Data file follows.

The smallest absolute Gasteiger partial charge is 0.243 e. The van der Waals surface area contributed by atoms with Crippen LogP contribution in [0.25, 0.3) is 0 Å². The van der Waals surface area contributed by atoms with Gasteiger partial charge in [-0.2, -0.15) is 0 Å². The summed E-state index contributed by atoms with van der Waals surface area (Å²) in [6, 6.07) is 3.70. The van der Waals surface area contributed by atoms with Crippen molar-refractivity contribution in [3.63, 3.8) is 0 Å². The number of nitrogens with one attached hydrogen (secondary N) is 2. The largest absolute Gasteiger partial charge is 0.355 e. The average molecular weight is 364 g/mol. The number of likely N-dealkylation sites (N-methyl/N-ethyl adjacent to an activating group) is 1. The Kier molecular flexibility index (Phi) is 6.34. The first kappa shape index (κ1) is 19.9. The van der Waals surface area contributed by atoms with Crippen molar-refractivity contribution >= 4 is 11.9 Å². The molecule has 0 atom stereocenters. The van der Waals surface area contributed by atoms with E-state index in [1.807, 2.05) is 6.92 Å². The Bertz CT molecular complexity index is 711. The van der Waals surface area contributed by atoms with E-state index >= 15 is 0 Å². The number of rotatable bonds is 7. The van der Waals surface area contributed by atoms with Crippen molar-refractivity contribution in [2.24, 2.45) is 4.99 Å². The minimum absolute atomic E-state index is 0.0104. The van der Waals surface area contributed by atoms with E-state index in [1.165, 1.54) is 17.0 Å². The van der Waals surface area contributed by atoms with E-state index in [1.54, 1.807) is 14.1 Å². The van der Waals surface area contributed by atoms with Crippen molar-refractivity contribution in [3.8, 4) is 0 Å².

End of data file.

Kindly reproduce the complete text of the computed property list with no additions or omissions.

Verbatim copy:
The smallest absolute Gasteiger partial charge is 0.243 e. The van der Waals surface area contributed by atoms with Crippen LogP contribution in [0.25, 0.3) is 0 Å². The van der Waals surface area contributed by atoms with Gasteiger partial charge in [-0.2, -0.15) is 0 Å². The summed E-state index contributed by atoms with van der Waals surface area (Å²) in [6, 6.07) is 3.70. The van der Waals surface area contributed by atoms with Crippen molar-refractivity contribution in [3.63, 3.8) is 0 Å². The number of nitrogens with one attached hydrogen (secondary N) is 2. The largest absolute Gasteiger partial charge is 0.355 e. The average molecular weight is 364 g/mol. The number of likely N-dealkylation sites (N-methyl/N-ethyl adjacent to an activating group) is 1. The Kier molecular flexibility index (Phi) is 6.34. The first kappa shape index (κ1) is 19.9. The van der Waals surface area contributed by atoms with Crippen molar-refractivity contribution >= 4 is 11.9 Å². The molecule has 0 atom stereocenters. The van der Waals surface area contributed by atoms with E-state index in [1.807, 2.05) is 6.92 Å². The Bertz CT molecular complexity index is 711. The van der Waals surface area contributed by atoms with E-state index >= 15 is 0 Å². The number of rotatable bonds is 7. The van der Waals surface area contributed by atoms with Crippen molar-refractivity contribution in [2.24, 2.45) is 4.99 Å². The minimum absolute atomic E-state index is 0.0104. The van der Waals surface area contributed by atoms with E-state index in [1.165, 1.54) is 17.0 Å². The van der Waals surface area contributed by atoms with E-state index in [1.54, 1.807) is 14.1 Å². The van der Waals surface area contributed by atoms with Crippen molar-refractivity contribution in [3.8, 4) is 0 Å².